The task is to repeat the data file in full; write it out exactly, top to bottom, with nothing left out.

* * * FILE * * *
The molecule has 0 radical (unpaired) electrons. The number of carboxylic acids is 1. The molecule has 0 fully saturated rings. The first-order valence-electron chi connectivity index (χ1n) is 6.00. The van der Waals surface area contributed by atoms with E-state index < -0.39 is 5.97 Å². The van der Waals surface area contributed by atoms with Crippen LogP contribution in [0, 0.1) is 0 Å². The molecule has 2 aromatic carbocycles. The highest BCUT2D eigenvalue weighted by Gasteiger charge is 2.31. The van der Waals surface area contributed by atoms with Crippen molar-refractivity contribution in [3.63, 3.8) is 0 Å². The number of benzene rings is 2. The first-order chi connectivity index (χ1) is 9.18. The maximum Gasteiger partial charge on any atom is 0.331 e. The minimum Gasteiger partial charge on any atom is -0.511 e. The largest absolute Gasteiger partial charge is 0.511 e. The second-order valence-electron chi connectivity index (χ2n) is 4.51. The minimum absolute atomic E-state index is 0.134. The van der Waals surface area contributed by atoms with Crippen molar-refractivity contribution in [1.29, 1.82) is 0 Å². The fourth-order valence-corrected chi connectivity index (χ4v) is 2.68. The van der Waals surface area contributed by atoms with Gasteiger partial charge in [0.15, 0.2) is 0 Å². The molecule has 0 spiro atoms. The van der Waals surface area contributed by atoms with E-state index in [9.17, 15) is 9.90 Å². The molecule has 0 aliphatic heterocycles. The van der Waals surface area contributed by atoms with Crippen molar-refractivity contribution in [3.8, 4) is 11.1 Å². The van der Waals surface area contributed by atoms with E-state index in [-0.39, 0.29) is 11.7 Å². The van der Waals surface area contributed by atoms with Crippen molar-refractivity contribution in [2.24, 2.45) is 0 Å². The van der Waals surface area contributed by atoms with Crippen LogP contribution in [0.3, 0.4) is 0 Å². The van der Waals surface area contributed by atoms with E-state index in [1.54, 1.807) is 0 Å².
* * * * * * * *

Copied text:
The molecule has 0 radical (unpaired) electrons. The number of carboxylic acids is 1. The molecule has 0 fully saturated rings. The first-order valence-electron chi connectivity index (χ1n) is 6.00. The van der Waals surface area contributed by atoms with E-state index < -0.39 is 5.97 Å². The van der Waals surface area contributed by atoms with Crippen LogP contribution in [0, 0.1) is 0 Å². The molecule has 2 aromatic carbocycles. The highest BCUT2D eigenvalue weighted by Gasteiger charge is 2.31. The van der Waals surface area contributed by atoms with Crippen molar-refractivity contribution in [3.63, 3.8) is 0 Å². The number of benzene rings is 2. The first-order chi connectivity index (χ1) is 9.18. The maximum Gasteiger partial charge on any atom is 0.331 e. The minimum Gasteiger partial charge on any atom is -0.511 e. The largest absolute Gasteiger partial charge is 0.511 e. The second-order valence-electron chi connectivity index (χ2n) is 4.51. The minimum absolute atomic E-state index is 0.134. The van der Waals surface area contributed by atoms with Crippen molar-refractivity contribution in [1.29, 1.82) is 0 Å². The fourth-order valence-corrected chi connectivity index (χ4v) is 2.68. The van der Waals surface area contributed by atoms with Gasteiger partial charge in [0.15, 0.2) is 0 Å². The molecule has 0 spiro atoms. The van der Waals surface area contributed by atoms with E-state index in [9.17, 15) is 9.90 Å². The molecule has 0 aliphatic heterocycles. The van der Waals surface area contributed by atoms with Crippen molar-refractivity contribution in [3.8, 4) is 11.1 Å². The van der Waals surface area contributed by atoms with E-state index in [-0.39, 0.29) is 11.7 Å². The van der Waals surface area contributed by atoms with Crippen molar-refractivity contribution in [2.24, 2.45) is 0 Å². The van der Waals surface area contributed by atoms with Crippen LogP contribution in [0.3, 0.4) is 0 Å². The van der Waals surface area contributed by atoms with E-state index in [1.54, 1.807) is 0 Å².